Case Presentation: A previously healthy 35-year-old woman presented with fever, dizziness, and weakness for 1 day. Three weeks prior, she had back pain and difficulty taking deep inspirations that was treated with a 10-day course of levofloxacin. The pain subsided; however, she noticed frothy urine. Other symptoms included a 30-pound weight loss in 4 months and gingival bleeding after a dental cleaning. She became increasingly dizzy and developed a fever to 38.3° Celsius on the final day of antibiotics which led her to come to the hospital. On admission, temperature was 37.7° C, blood pressure was 146/81 mmHg, heart rate was 96 beats per minute, respiratory rate was 18 breaths per minute, and oxygen saturation was 98% on room air. Her lungs were clear to auscultation, and she had no costovertebral angle tenderness. Laboratory evaluation revealed a white blood cell count of 4,400/mcL, hemoglobin of 7.9 gm/dL, hematocrit of 25.8%, and platelet count of 120,000/mcL. Blood urea nitrogen was 20 mg/dL, creatinine was 2.09 mg/dL, and alkaline phosphatase was 354 unit/L. Urinalysis revealed a urine protein of 151 mg/dL and urine creatinine of 292 mg/dL. Work-up including blood cultures, chest X-ray, and urinalysis was negative for infection. Computed tomography of her chest, abdomen, and pelvis was notable for bilateral nephromegaly. Her fevers persisted for 3 days with a maximum temperature of 39.6° C. Additional laboratory studies, including HIV, dsDNA, C3, C4, ANA, ANCA, and hemoglobin electrophoresis, were unremarkable. Alkaline phosphatase was down trending initially, then started to up trend and she developed a transaminitis on Day 5. Ultrasound abdomen revealed a coarsened liver and gall bladder sludge. Her free kappa light chains were found to be elevated at 36 mg/L, prompting pursuit of a bone marrow biopsy. On day 8, results of the bone marrow biopsy were positive for B-cell acute lymphoblastic leukemia/lymphoma. She was started on daunorubicin, vincristine, and leuprolide chemotherapy which led to resolution of her kidney disease.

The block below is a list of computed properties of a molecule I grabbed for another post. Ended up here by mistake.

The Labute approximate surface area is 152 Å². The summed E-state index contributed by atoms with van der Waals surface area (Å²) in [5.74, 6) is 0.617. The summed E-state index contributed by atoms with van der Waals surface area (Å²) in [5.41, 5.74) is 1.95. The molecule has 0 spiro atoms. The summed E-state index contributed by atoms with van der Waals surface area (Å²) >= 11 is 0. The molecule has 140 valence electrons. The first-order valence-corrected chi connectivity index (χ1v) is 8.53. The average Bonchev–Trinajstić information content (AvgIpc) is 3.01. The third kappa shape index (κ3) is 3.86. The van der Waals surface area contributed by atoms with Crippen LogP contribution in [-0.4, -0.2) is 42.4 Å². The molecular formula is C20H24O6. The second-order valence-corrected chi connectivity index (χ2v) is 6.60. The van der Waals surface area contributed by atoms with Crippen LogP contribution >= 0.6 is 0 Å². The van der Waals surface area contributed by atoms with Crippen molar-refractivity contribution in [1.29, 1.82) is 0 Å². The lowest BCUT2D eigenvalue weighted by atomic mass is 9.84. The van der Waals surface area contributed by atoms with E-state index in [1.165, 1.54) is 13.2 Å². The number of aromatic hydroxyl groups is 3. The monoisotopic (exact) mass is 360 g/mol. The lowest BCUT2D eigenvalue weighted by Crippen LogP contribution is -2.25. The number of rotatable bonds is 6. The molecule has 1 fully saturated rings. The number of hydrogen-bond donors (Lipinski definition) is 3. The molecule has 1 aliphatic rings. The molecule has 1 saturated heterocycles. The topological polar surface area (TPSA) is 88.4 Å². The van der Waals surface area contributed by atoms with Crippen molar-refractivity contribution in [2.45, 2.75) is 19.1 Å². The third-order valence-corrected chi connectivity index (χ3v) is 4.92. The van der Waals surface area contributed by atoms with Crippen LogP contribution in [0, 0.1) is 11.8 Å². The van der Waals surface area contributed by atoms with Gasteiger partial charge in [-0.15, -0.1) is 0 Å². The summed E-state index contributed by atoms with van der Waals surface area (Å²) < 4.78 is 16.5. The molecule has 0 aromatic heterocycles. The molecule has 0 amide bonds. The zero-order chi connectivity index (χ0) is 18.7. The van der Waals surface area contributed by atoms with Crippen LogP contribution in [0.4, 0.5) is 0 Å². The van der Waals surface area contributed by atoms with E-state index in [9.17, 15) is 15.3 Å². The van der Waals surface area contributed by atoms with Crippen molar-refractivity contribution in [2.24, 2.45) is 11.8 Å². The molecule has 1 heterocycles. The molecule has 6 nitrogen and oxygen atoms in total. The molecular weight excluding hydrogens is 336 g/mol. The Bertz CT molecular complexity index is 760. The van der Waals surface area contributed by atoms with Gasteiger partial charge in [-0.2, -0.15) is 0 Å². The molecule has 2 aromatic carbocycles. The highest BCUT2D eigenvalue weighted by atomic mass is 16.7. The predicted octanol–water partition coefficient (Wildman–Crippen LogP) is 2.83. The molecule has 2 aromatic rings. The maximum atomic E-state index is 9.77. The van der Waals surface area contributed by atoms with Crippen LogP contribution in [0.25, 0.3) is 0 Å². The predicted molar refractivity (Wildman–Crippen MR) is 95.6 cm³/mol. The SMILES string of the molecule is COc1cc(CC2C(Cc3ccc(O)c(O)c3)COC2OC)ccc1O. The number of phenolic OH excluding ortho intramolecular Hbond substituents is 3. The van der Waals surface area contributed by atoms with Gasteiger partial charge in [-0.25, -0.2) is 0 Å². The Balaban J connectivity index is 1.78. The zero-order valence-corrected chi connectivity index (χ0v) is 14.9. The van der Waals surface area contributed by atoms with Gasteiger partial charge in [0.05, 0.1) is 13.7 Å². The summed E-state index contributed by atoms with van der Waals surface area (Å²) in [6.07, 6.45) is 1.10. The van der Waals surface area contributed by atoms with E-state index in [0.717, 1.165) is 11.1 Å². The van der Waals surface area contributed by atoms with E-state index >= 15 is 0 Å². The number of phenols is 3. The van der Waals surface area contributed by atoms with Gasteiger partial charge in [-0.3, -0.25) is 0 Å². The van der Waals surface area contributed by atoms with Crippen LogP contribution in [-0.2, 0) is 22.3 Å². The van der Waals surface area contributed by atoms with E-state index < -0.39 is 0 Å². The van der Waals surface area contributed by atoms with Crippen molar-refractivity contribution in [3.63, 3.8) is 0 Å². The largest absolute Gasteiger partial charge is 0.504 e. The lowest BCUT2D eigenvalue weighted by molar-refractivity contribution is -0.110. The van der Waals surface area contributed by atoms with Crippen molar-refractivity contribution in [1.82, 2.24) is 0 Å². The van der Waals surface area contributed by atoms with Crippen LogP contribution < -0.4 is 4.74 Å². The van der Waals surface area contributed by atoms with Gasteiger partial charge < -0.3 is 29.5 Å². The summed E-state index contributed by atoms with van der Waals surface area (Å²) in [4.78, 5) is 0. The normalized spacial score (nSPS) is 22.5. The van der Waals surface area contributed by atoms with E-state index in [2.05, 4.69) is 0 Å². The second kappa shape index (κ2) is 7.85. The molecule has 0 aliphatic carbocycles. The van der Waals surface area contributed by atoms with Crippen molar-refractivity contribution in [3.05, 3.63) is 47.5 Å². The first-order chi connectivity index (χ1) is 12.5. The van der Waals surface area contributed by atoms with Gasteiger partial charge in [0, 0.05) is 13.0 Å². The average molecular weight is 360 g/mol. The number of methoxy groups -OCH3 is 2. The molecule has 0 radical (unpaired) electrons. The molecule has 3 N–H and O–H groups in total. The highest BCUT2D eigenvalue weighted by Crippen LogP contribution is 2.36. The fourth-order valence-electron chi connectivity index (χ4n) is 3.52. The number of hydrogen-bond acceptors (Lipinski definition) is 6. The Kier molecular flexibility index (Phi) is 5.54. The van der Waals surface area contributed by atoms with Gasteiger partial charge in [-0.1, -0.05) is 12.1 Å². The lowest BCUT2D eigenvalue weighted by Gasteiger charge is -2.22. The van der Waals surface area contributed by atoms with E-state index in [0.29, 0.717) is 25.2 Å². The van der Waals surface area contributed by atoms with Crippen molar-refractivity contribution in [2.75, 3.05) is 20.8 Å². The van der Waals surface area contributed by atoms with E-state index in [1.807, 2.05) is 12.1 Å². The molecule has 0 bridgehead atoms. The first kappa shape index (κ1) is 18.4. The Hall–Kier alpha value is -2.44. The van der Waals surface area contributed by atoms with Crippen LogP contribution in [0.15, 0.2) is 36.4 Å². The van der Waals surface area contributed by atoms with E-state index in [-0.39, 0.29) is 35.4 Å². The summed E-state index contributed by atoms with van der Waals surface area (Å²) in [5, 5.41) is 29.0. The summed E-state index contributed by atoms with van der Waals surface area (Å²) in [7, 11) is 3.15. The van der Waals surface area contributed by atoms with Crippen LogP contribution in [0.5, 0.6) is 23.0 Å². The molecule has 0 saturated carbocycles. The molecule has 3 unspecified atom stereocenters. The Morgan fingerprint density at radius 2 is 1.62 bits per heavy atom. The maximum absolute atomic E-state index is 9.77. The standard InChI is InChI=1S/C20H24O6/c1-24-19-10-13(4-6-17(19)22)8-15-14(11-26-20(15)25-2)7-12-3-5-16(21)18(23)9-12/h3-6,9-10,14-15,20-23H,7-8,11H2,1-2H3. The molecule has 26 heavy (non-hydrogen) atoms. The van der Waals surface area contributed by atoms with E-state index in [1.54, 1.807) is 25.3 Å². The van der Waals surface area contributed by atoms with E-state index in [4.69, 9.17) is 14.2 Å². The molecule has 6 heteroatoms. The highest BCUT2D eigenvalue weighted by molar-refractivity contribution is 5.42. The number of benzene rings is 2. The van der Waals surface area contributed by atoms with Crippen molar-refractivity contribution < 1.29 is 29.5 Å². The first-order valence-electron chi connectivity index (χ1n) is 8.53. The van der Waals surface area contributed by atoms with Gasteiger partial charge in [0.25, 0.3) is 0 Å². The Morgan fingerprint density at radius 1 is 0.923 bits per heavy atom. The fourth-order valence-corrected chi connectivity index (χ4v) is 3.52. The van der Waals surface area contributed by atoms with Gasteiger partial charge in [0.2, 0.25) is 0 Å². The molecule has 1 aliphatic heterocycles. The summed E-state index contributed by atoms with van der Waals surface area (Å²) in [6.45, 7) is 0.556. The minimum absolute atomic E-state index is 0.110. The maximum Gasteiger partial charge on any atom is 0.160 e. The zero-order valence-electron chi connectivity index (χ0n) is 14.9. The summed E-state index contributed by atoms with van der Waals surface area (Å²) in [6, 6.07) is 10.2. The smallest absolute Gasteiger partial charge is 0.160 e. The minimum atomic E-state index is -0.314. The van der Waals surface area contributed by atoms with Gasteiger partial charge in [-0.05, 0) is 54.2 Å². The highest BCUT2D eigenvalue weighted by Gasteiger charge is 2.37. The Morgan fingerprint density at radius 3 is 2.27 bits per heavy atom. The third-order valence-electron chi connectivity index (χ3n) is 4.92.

Discussion: Bilateral nephromegaly is a rare finding with a specific differential diagnosis. It usually represents an autoimmune or infiltrative process if there is no obvious obstruction. Common autoimmune diseases included in the differential are lupus, acute glomerular nephritis, acute interstitial nephritis, and renal vasculitis. The differential diagnosis for infiltrative processes includes amyloidosis, multiple myeloma, and hematologic malignancies. Other possible etiologies include sickle cell disease, thalassemia, and HIV nephropathy. In this case, her persistent fevers were suspicious for malignancy. This patient had extensive work-up which included a bone marrow biopsy after elevated free kappa light chains were noted.
Conclusions: The presentation of bilateral nephromegaly and proteinuria should prompt a work-up that includes consideration for autoimmune, infiltrative, and infectious processes. Close attention to patient history and physical exam in combination with a detailed laboratory workup should be done to help narrow the differential and reach a definitive diagnosis.